Often times, you make the mistake of blaming yourself just as much as blaming others. You really want to stop doing both.
The more you blame yourself, the more you’re going to feel inadequate which lowers your self-esteem.
And the more you blame your partner for the problems of the relationship, the more you make excuses which prevents you from moving forward and improving your well-being.
So the key is to really accept responsibility, forgive yourself and then forgive your partner.
Get yourself a journal or a piece of printer paper. Write out all of the feelings you have. Write everything that pops into your head.
Once finished, read all of these things out loud to yourself. Then, forgive yourself.
This will help you start the healing process. Doing this exact exercise helped me heal my heartache in just a few days when my first BPD girlfriend broke my heart.
I am very thankful for my friend that taught me this exercise as I was sick in bed for 10 days before I did it.
3. Thinking That He / She Needs You
A common problem in BPD relationships is the belief that your partner needs you to take care of them or help them with his or her life.
This belief is deeply rooted in codependency. Codependents cling to relationships because they believe that their partner needs them to make things better.
The reality is that this clingy behavior is exactly what pushes away your partner and causes him or her to give you the “cold shoulder.”
You feel that you’re doing the right thing. You’re being this “good” partner, always there for him or her, always willing to help.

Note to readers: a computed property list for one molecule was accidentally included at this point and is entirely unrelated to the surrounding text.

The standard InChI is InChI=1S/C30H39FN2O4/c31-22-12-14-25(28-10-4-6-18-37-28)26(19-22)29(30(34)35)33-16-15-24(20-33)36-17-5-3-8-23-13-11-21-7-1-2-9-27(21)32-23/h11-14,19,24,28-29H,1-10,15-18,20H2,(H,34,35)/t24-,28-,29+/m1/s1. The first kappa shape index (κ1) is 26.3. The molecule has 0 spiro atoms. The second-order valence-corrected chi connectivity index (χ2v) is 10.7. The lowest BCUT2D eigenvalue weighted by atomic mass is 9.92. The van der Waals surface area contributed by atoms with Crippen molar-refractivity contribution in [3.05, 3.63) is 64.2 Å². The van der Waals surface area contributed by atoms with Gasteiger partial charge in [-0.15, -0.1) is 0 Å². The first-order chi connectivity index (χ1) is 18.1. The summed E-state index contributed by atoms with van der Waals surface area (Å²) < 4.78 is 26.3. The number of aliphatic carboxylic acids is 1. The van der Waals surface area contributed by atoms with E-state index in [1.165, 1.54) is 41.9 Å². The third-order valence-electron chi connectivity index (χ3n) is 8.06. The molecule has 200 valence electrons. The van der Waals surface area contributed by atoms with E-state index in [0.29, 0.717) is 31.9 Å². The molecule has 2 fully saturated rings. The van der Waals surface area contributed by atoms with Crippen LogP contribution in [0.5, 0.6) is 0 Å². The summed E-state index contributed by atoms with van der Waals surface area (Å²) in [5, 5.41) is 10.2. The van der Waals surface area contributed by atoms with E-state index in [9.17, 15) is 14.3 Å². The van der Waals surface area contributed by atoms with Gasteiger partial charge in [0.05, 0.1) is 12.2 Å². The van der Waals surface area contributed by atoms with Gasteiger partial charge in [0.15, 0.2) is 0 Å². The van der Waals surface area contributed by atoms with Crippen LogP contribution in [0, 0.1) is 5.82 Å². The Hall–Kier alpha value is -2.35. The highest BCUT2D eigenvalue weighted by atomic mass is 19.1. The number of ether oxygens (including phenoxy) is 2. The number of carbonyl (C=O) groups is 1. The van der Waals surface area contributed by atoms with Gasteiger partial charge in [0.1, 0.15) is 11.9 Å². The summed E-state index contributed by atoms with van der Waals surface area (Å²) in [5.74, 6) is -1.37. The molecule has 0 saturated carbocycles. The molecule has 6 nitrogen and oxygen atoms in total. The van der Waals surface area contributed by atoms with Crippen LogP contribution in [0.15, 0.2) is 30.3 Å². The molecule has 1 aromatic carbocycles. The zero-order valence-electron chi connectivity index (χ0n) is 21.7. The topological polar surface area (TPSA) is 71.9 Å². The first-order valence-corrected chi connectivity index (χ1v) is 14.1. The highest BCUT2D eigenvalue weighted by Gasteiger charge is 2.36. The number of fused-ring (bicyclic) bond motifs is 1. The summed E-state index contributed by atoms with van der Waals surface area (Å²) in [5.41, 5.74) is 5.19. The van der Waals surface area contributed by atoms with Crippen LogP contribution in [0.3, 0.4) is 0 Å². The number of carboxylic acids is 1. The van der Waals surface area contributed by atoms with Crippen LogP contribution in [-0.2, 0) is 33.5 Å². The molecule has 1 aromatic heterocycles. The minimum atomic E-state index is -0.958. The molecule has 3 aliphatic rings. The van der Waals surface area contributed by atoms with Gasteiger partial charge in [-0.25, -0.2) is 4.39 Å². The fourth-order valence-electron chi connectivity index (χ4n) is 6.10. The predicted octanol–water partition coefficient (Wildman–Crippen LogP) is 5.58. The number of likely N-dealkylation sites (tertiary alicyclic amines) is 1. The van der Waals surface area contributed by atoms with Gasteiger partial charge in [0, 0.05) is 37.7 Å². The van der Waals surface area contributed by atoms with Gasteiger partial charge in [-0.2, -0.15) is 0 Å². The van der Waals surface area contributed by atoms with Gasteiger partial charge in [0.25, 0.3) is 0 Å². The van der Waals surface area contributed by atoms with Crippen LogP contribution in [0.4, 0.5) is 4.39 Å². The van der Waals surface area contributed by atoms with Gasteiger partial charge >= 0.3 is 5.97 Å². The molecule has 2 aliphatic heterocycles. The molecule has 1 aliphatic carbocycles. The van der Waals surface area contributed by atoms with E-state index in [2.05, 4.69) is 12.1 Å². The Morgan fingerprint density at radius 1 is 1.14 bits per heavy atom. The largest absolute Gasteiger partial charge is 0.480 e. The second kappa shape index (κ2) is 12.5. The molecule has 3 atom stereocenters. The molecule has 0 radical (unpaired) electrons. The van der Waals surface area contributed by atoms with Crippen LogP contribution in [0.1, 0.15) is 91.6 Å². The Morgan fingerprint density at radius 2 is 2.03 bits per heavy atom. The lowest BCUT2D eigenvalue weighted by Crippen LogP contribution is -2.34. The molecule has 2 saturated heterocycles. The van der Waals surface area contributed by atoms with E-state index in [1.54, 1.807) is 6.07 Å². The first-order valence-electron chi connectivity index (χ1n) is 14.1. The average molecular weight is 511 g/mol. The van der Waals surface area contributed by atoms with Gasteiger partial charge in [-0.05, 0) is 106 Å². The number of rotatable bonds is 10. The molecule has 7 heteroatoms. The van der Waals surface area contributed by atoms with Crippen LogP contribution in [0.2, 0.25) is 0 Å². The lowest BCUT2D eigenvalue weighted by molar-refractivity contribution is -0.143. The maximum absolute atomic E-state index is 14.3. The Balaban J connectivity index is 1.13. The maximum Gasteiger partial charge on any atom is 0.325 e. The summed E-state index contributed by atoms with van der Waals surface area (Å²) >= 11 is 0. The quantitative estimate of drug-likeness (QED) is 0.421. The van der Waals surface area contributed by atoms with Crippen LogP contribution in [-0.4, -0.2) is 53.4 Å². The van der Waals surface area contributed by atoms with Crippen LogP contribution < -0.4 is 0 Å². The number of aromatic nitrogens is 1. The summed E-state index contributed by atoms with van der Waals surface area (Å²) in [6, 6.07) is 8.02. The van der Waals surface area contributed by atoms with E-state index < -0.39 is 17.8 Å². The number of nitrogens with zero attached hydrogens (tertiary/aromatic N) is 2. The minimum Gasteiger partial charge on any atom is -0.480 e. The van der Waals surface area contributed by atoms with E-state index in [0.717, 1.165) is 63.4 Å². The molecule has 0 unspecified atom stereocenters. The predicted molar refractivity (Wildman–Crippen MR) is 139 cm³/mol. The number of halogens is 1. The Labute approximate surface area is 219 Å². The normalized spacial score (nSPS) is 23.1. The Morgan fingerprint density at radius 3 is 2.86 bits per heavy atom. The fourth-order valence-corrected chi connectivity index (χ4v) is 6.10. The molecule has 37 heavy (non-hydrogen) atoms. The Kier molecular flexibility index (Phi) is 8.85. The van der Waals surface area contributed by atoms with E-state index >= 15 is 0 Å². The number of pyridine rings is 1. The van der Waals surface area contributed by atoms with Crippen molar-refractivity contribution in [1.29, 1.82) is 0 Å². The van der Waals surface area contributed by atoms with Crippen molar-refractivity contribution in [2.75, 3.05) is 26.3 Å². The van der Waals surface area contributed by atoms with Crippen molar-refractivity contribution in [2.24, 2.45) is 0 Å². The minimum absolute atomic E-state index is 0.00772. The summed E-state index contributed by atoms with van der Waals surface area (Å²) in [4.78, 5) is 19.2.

However, the message you indirectly send is that your partner is irresponsible. You deeply believe that they are incapable of taking care of themselves.
This is the message that your boyfriend or girlfriend receives. In response, they feel disrespected and thus push you away.
You might feel that you’re just trying to help them, but understand that a healthy, non-codependent individual doesn’t take on the responsibility of others.
And this is what brings us to the main problem of codependents: they constantly feel responsible for the feelings of others.
It’s as if you can’t help feel this way. You see your partner struggling in life and you so badly want to help pull them into a better life.
However, you end up only making things worse for your partner and the relationship when you behave this way.
You become an enabler. You lack boundaries. Your partner never learned. You ultimately lose respect.
4. You’re Responsible For Your Own Happiness
One of the biggest mistakes people make when it comes to relationships is the belief that a relationship will make you a happier person.
However, this isn’t ever the case because happiness is a completely independent emotional feeling.
In fact, all feelings are independent. They are generated within you and external forces have no influence on the way you feel.
The way you feel is simply how you interpret things that occur in your environment.
If you always react to external stimuli, then you’re responsible for the way you feel due to always being reactive and letting external things affect you.
Nobody but yourself is responsible for the way you feel. No matter how abusive or hurtful your partner may be, it’s still you that reacts and feels a certain way.
Blaming your partner for making you feel sad or depressed is a common mistake most people make.
The reality is that it’s 100% your responsibility for how you feel at all times.
But this doesn’t mean that you can control how you feel all the time. Feelings come and go and it’s impossible to feel a certain way all the time.
This applies to both happiness and sadness. These feelings come and go. They are largely determined by your thoughts and inner dialogue.
They key with happiness is being genuinely happy about your own life and your own self whether you’re single or in a relationship.
Knowing this, think about your own personal life that’s separate from the relationship.
What would you like to improve about your own self that would make you happy?